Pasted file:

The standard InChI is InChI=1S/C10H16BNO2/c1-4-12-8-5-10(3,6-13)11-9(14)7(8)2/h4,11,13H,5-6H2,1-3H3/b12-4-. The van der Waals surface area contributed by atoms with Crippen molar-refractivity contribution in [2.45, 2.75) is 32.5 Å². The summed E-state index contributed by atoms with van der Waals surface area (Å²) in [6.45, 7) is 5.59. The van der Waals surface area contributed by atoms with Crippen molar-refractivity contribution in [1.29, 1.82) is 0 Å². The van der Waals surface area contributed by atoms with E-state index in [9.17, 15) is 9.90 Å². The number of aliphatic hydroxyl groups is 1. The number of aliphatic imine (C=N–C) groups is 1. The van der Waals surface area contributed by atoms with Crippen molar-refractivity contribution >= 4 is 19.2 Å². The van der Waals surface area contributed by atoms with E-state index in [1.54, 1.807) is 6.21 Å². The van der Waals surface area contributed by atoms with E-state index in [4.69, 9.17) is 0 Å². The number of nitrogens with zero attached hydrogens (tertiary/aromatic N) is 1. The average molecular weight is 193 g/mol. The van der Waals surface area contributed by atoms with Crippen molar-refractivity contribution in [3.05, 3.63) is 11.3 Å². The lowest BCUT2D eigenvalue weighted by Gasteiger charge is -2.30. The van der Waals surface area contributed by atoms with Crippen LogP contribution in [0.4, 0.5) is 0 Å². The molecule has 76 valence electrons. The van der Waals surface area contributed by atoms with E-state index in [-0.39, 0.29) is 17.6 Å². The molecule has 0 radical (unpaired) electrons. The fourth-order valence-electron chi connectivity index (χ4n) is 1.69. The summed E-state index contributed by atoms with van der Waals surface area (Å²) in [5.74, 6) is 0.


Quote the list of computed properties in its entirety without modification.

The standard InChI is InChI=1S/C10H16BNO2/c1-4-12-8-5-10(3,6-13)11-9(14)7(8)2/h4,11,13H,5-6H2,1-3H3/b12-4-. The van der Waals surface area contributed by atoms with Crippen molar-refractivity contribution in [2.45, 2.75) is 32.5 Å². The summed E-state index contributed by atoms with van der Waals surface area (Å²) in [6.45, 7) is 5.59. The van der Waals surface area contributed by atoms with Crippen molar-refractivity contribution in [1.29, 1.82) is 0 Å². The van der Waals surface area contributed by atoms with E-state index in [9.17, 15) is 9.90 Å². The number of aliphatic hydroxyl groups is 1. The number of aliphatic imine (C=N–C) groups is 1. The van der Waals surface area contributed by atoms with Crippen molar-refractivity contribution >= 4 is 19.2 Å². The van der Waals surface area contributed by atoms with E-state index in [1.54, 1.807) is 6.21 Å². The van der Waals surface area contributed by atoms with E-state index in [4.69, 9.17) is 0 Å². The number of nitrogens with zero attached hydrogens (tertiary/aromatic N) is 1. The average molecular weight is 193 g/mol. The van der Waals surface area contributed by atoms with Crippen molar-refractivity contribution in [3.05, 3.63) is 11.3 Å². The lowest BCUT2D eigenvalue weighted by Gasteiger charge is -2.30. The van der Waals surface area contributed by atoms with Crippen LogP contribution in [0.4, 0.5) is 0 Å². The molecule has 76 valence electrons. The van der Waals surface area contributed by atoms with E-state index in [-0.39, 0.29) is 17.6 Å². The molecule has 0 radical (unpaired) electrons. The fourth-order valence-electron chi connectivity index (χ4n) is 1.69. The summed E-state index contributed by atoms with van der Waals surface area (Å²) in [5.74, 6) is 0.